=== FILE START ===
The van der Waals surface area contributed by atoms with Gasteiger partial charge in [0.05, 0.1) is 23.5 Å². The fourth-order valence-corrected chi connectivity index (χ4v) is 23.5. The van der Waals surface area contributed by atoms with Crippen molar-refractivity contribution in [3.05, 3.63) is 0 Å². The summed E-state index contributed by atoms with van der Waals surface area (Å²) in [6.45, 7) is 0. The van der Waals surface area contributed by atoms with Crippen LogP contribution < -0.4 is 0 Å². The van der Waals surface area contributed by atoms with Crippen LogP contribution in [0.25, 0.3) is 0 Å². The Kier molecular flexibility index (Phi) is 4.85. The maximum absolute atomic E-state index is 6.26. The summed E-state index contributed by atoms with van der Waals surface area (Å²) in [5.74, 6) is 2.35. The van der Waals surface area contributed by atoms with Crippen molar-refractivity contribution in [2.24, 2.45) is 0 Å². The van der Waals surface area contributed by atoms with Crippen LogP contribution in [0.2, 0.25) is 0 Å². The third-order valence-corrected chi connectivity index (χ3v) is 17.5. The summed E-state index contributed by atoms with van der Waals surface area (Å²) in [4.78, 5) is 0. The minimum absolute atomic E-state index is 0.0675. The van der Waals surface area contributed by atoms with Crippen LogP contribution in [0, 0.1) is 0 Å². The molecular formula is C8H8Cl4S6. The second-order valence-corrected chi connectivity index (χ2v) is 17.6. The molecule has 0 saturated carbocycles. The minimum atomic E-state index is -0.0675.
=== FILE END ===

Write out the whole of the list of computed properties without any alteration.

The van der Waals surface area contributed by atoms with Gasteiger partial charge in [0.05, 0.1) is 23.5 Å². The fourth-order valence-corrected chi connectivity index (χ4v) is 23.5. The van der Waals surface area contributed by atoms with Crippen molar-refractivity contribution in [3.05, 3.63) is 0 Å². The summed E-state index contributed by atoms with van der Waals surface area (Å²) in [6.45, 7) is 0. The van der Waals surface area contributed by atoms with Crippen LogP contribution < -0.4 is 0 Å². The van der Waals surface area contributed by atoms with Crippen LogP contribution in [0.25, 0.3) is 0 Å². The Kier molecular flexibility index (Phi) is 4.85. The maximum absolute atomic E-state index is 6.26. The summed E-state index contributed by atoms with van der Waals surface area (Å²) in [5.74, 6) is 2.35. The van der Waals surface area contributed by atoms with Crippen molar-refractivity contribution in [2.24, 2.45) is 0 Å². The van der Waals surface area contributed by atoms with Crippen LogP contribution in [0.2, 0.25) is 0 Å². The third-order valence-corrected chi connectivity index (χ3v) is 17.5. The summed E-state index contributed by atoms with van der Waals surface area (Å²) in [4.78, 5) is 0. The minimum absolute atomic E-state index is 0.0675. The van der Waals surface area contributed by atoms with Crippen LogP contribution in [0, 0.1) is 0 Å². The molecular formula is C8H8Cl4S6. The second-order valence-corrected chi connectivity index (χ2v) is 17.6. The molecule has 0 saturated carbocycles. The minimum atomic E-state index is -0.0675.